Goldenboy – Underneath The Radio

Goldenboy
Underneath The Radio

What is it about California that inspires a dreamy quality that seems to be infused in so much of the music from its artists? This is hardly a complaint. The sun is an overwhelming force and probably exactly what we need to keep the world in balance with the music that comes from places of slightly less warmth like Seattle. I’ve even heard Californian artists that have purposely used strange instruments or even nighttime recording sessions to inspire a somberness that perhaps they hoped would overpower the sun-drenched bliss but it’s inevitable. Underneath the Radio does nothing to hide its California roots and instead, fully embraces it.

Perhaps Goldenboy is a hint of what Elliot Smith may have sounded like if his home had been moved a bit south of the Oregon border. The powerhouse duo that makes up Goldenboy is Shon Sullivan on lead vocals, guitar and keys with long time friend, Bryan Bos on drums, back up vocals and at times, guitar. Sullivan is no newcomer to the music scene with ties to artists like Neil Finn, Elliot Smith, and Spain to name a few. The duo conjures up melancholy tunes that will have you relaxed in no time as waves of dreaminess wash over you.

There are several immediately accessible tracks on this album. “Summer Of the Evening” has that timeless quality to it that you expect of artists like Elliot Smith or Morrissey. The song contains dual guitars that perfectly compliment each other as well as harmonized vocals that all ride along on bouncy drums. One of my favorite qualities about this band is its unique vocal harmonization. They do a great job of holding a higher, breathy voice over a deep bass line for a great effect. And then in the immediately following track, “Motorbike”, Sullivan almost matches the croon of The Smiths front man for another timeless tune. Further down the tracklist, “Second Day Of the Year” opens with blissful keys and light horns before making way for the soft, breathy vocals that hover above the music. These tracks will easily have you hooked.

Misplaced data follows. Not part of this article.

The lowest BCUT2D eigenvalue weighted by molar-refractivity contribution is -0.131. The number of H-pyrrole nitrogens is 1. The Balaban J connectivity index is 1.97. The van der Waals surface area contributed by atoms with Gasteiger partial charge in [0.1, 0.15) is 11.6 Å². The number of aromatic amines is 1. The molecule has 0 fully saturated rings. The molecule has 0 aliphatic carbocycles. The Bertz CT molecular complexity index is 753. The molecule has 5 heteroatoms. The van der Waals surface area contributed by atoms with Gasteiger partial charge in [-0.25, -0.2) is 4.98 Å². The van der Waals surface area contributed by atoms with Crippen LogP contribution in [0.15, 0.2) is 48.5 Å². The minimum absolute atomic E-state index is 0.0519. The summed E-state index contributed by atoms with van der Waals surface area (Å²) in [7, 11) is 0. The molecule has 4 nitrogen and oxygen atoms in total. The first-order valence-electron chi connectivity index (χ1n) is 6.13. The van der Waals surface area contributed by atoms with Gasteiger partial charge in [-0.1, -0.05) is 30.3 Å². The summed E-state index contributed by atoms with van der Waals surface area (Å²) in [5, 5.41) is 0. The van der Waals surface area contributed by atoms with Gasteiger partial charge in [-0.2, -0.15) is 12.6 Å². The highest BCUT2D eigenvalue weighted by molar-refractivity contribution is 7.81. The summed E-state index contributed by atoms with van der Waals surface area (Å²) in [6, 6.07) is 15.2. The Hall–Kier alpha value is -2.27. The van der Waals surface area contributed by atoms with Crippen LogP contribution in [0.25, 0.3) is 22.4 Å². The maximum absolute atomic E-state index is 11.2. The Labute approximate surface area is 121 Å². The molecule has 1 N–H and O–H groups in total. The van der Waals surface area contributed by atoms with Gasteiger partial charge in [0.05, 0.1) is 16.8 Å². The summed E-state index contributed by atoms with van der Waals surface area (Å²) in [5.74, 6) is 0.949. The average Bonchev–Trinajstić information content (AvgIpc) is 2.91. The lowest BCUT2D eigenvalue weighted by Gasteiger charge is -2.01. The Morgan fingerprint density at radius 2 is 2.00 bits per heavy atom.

After listening to this album a couple times, I’ve been amazed at how versatile these artists art. At first sneak peak Underneath the Radio may seem to have been out in the sun too long but with follow-up listens it becomes obvious that these multi-instrumentalists have the ability to channel many different artistic influences and mold their sound from song to song. At times, it can even be hard to tell that the same artists are performing one song to the next. My two favorite tracks are “Goodbye Erica” and the title-track, which brings the album to a close. The first is a simple acoustic number that takes full advantage of their ability to create a unique vocal sound and shows off their folk side with even a hint of quirkiness. The album closer though, is by far my favorite track of all. A piano starts off the song with light vocals that have no hint of the previous dreamy quality. It’s painfully beautiful and was quite a shock to me when I first heard it. It reminds me of some of those softer songs that can be found tucked away in some of the Smashing Pumpkins albums, like “Farewell and Goodnight” on the second disc of Mellon Collie and the Infinite Sadness. Sullivan almost channels the soft voice of James Iha here. If this is what the feeling of pain and sadness invokes in Goldenboy, I can only hope their life isn’t without bumps in the road. I hope to hear more from them in the future.